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fire brick set up

edited November -1 in EggHead Forum
when useing large bge to do ribs .would you take out ring and place grid on and put ring back on grid. place fire bricks on grid with drip pan on bricks and then put your 18 1/2 grid on top of the pan? i hope this makes sense.

Comments

  • Char-WoodyChar-Woody Posts: 2,642
    mike k, you can and its been done that way via Jslot and others..Depends on how many ribs your gonna cook. Tell us more about what your attempting and we will go from there.
    C~W....and welcome to the forum Mike K...

  • Char-Woody,
    i am going to do two fresh slabs of spare ribs fri. so i thought i would try the set up with the fire bricks and since i have that many ribs ,thought i would put ribs in v- rack

  • Char-WoodyChar-Woody Posts: 2,642
    mike k, I did some spares the other day similar to what your doing with out a v rib rack.[p]Setup as follows"
    3 firebrick flat on a cheap spare grill
    2 firebricks setting on edge to support a second grill
    1 drip pan foil lined on the flat firebricks
    Add liquid..(any kind) to the pan.
    Set second grill on the firebricks on edge.
    Cut the spares in half and set them on the second grill directly over the drip pan. and lean then with the thick butts up against each other so they form a TeePee inverted V shape.
    I pinned mine with long bamboo sticks to hold em together at the tops. Leaning is fine too. I use the slots in the grill to help position the ribs.
    No need to flip flop or mess with the ribs or even open the dome.
    Run dome temps at 225F and no higher than 250F for 5 hours.
    My ribs were simply dry rubbed and olive oil sprayed to hold the rubs ..and that was it...Delicious..
    Have fun...
    C~W

  • Tim MTim M Posts: 2,410
    6-11.jpg
    <p />mike k,[p]That rig should work. You said you would put the upper grid on the drip pan. Unless you have a tall one, the grid should rest on the ring you placed back in on the now lower grid. As Woody said, J-slot has a method posted where he does this with a pizza stone. It not the only way to do ribs and I wouldn't suggest it but......... [p]How many racks are you planning to do? I have seen pictures of Mr. Toad and Jslot doing 10+ racks in an Egg. I have done 6 racks a few times and I do mine direct at 220-250 deg when doing more than a couple racks. [p]Tim
  • Tim M,
    hey tim i have checked out your site and also char woody and have gotten a lot of help and good ideas. thanks alot. mike k

  • Char-Woody,
    hey char woody, that sounds good and i think i will try that.did you go indirect the whole time? thanks alot for the info. you and tim m have some great ideas.
    mike k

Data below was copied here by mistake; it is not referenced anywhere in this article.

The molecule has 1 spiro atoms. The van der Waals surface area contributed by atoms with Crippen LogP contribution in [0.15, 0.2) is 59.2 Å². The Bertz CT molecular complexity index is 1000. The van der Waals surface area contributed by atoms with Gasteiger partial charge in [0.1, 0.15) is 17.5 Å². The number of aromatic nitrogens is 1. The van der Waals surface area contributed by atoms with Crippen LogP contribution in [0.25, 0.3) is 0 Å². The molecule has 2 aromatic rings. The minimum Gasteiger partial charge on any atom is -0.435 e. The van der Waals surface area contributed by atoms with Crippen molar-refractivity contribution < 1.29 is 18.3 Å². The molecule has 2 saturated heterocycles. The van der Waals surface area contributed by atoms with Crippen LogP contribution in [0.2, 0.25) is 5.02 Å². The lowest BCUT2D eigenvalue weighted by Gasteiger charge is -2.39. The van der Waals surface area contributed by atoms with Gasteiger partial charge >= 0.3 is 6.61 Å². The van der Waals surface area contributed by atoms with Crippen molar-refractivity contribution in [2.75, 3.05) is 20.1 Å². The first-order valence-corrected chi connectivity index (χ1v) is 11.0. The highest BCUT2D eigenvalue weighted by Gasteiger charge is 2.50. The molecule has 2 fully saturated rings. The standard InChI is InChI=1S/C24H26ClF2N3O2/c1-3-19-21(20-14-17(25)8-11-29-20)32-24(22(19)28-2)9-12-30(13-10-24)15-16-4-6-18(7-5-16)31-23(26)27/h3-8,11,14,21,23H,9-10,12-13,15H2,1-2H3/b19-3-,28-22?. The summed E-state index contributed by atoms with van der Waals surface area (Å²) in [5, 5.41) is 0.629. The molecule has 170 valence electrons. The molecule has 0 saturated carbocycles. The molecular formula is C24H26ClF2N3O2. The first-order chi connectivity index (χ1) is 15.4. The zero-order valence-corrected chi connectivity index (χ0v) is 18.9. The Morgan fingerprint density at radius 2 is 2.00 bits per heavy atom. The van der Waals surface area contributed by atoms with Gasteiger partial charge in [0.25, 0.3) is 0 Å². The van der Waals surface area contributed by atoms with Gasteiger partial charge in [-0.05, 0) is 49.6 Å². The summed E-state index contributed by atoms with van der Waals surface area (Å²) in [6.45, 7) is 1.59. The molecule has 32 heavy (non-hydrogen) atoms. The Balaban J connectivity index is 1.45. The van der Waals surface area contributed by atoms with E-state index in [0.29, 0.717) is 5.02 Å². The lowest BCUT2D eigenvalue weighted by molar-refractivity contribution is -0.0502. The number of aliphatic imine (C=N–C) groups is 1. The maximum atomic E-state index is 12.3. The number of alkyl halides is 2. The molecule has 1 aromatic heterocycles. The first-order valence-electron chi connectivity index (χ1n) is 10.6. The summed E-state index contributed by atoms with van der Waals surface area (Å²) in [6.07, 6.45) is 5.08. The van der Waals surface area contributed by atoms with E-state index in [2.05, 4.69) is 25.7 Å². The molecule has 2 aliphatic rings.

• Char-WoodyChar-Woody Posts: 2,642
    mike k, yes, this is indirect..!
  • mike k,
    my ??? was did you go indirect the whole time???? no foil wrap after three hours ???? no direct for the last 1/2 hour???

  • mike k,
    hey c-w this is my first try with the fire bricks!! they really make a big difference in your draft settings !! i put the ribs on at 1:00 pm and have the daisy open 1/2 way and bottom all the way and it seems to be staying at 200 deg. i did put the ribs on at room temp. but i also put a wet wood chunk of hickory or two with some wet chips also.

  • sprintersprinter Posts: 1,188
    mike k,[p]Just got into this thread but with the firebricks the temps are a little bit more constant with that much ceramic mass. BUT BEWARE that with the firebricks the meat sits a LOT higher in the dome. Make sure that your thermometer is not actually stuck into the meat and your fire is blazinghot underneath it. Just a thought, now I'll go back and read the rest of the thread.[p]Troy
  • sprintersprinter Posts: 1,188
    sprinter,[p]Yep, read the rest of the thread now. PLEASE check to see that the dome thermometer is not stuck into one of the racks of ribs. I'd hate to see a good batch of ribs turn into charcoal.[p]By the way, I wasnt that clear in the post about the ceramic mass a second ago. It takes a while longer to reach your desired temp with that much mass in the egg, i.e. the indirect setup with firebricks. However, its also a much more STABLE temperature once its set. That mass works like insulation and keeps the spikes and lulls in the fire to a minimum and the temp stays constant. It shouldnt actually effect the amount of bottom or top vent that you have open, my temp settings are the same direct or indirect. It just takes awhile longer to get to the desired temp indirect. Hope this is more clear. [p]Troy
  • Char-WoodyChar-Woody Posts: 2,642
    mike k, yuppers...indirect the entire cook..:-)

  • mike k, you did good..now I have to see what friend Troy said..:-)[p]
  • Char-WoodyChar-Woody Posts: 2,642
    sprinter, right on...nothing to add. You did good too..
    Hey..I just whupped up some Andama dough for a bread cook on the BGE this afternoon..A first try on that one.
    C~W[p]

  • Nature BoyNature Boy Posts: 8,282
    sprinter, Great points. Just to add on. [p]If you get too hot with a lot of ceramic mass, it takes forever to get temps back down. If you close the vents down to slits to try and bring the temp down, you risk the fire going out...and you wouldn't know it for some time, as the extra ceramic takes lots of time to cool. A couple tips to getting good steady temps when using mass (IMO) are:[p]When using mass for low cooks do not allow temps to get too hot. To avoid this, allow plenty of time for a slow heatup of the ceramics, keep your vent settings small, and make small individual adjustments as you hone in on your target temps. [p]Just my Friday afternoon two cents worth!
    Great weekend to ya!
    NB

    DizzyPigBBQ.com
    Twitter: @dizzypigbbq